One long-controversial issue relating to the use of economic and financial sanctions has been the human rights obligations owed by a sanctioning State to a target State’s civilian population. For long, opinion has been split: some believing that, thanks to the extra-territorial nature of economic sanctions, the sanctioning State owes no human rights obligations to those it targets, while others take the sensible position that the spirit of human rights treaties is upset if a State is permitted to do outside its territory what it would be prevented from doing within its territory.
I’ve written about this topic elsewhere and take the position that both the drafting history and the spirit of the two major human rights treaties (the ICCPR and ICESCR) suggest that a sanctioning State owes the same human rights obligations towards a target State’s population as it would to its own population, even though the State lacks traditional bases of jurisdiction. In other words, to make the real-life example, the United States and the European Union would each owe Iran’s civilian population the obligations bestowed upon it by the ICCPR, the ICESCR, and whatever customary human rights norms flow from those treaties’ ancestor, the UDHR. The US/EU could not escape the rights owed to Iran’s civilian population by claiming that it did not have territorial jurisdiction over the target population (as is the US wont). (These rights would include the right to life, the right to work, the right to an adequate standard of living, including adequate food and health; the right to physical and mental health, the right to education, etc.)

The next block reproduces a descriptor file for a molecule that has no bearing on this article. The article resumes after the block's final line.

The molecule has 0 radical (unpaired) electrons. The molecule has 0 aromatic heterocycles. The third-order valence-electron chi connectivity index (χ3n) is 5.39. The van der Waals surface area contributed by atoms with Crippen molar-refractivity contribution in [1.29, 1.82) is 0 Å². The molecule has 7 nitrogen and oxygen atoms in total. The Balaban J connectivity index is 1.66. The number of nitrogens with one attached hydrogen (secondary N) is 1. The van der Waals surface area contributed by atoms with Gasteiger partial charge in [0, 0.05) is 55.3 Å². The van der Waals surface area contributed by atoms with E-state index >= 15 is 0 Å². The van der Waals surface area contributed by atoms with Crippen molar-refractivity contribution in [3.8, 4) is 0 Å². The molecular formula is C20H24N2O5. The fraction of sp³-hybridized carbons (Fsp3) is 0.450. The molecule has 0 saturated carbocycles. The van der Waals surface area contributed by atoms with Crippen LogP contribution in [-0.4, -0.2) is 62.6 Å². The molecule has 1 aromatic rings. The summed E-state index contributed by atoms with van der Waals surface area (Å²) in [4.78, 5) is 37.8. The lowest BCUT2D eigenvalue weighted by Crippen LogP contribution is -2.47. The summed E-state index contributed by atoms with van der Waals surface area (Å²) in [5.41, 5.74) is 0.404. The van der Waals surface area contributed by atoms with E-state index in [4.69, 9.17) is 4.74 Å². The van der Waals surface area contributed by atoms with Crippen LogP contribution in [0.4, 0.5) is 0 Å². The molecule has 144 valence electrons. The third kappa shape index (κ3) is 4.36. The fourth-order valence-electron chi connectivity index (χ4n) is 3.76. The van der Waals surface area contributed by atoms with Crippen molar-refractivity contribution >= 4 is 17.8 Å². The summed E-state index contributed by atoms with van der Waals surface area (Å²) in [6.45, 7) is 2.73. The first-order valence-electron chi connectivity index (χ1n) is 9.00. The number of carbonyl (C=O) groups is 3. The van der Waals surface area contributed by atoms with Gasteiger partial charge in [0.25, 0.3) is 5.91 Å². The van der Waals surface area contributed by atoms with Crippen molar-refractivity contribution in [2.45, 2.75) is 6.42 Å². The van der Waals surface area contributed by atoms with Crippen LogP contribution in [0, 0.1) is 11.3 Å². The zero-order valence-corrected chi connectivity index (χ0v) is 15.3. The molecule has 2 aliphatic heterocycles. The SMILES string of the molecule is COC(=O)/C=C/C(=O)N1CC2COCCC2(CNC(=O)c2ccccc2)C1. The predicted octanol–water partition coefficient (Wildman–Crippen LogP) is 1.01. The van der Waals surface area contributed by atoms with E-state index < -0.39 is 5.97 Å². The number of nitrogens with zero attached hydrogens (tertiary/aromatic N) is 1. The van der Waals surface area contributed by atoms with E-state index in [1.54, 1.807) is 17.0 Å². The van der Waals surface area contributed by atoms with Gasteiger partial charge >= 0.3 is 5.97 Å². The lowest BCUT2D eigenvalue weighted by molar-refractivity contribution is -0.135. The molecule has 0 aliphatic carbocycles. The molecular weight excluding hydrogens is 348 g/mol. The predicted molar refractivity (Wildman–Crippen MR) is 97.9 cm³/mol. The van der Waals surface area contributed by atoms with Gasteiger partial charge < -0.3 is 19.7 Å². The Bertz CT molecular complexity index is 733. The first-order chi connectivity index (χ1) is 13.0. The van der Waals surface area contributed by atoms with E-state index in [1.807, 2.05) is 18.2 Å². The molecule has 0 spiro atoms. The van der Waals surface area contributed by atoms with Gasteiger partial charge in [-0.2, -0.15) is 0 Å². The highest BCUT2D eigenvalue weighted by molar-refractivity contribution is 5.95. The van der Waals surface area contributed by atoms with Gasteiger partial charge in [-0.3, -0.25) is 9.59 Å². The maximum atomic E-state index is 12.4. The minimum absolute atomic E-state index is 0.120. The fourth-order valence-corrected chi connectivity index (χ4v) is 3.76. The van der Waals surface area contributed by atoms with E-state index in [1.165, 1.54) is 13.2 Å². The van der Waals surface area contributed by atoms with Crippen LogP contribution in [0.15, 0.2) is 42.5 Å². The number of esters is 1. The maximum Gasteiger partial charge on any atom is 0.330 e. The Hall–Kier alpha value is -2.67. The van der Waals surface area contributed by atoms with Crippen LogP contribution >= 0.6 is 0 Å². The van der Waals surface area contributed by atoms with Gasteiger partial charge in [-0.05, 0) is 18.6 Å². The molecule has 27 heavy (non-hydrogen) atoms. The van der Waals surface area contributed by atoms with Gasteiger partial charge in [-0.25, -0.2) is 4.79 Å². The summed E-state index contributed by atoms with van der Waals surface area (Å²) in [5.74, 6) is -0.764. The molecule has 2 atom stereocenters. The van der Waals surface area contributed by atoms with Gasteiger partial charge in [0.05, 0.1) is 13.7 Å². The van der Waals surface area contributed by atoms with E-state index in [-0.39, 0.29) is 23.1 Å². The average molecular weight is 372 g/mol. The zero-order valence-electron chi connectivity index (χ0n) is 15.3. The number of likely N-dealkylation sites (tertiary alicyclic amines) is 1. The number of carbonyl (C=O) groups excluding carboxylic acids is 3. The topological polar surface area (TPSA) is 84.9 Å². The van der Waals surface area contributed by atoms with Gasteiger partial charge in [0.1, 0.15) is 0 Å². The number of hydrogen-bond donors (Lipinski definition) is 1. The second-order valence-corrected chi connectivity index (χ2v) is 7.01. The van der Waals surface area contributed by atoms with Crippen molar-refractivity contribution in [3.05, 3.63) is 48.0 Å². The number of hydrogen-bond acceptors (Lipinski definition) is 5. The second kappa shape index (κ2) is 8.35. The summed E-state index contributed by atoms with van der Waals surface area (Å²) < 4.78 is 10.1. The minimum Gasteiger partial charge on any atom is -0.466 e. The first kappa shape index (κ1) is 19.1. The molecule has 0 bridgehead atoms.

Thanks to the new UN Special Rapporteur on Extrajudicial, Summary, or Arbitrary Executions report on drones, this take has received added credence. That is because, not unlike the use of economic sanctions targeting a foreign State, the use of drones likewise implicates the question concerning the extra-territorial reach of human rights law. As the UN report admits:
“Drones enable a State to perform targeted killing without exercising effective control over territory and without having the individual in custody, however. Accordingly, it must be asked whether such targeting can result in violations of the right to life under the applicable [human rights] treaties.”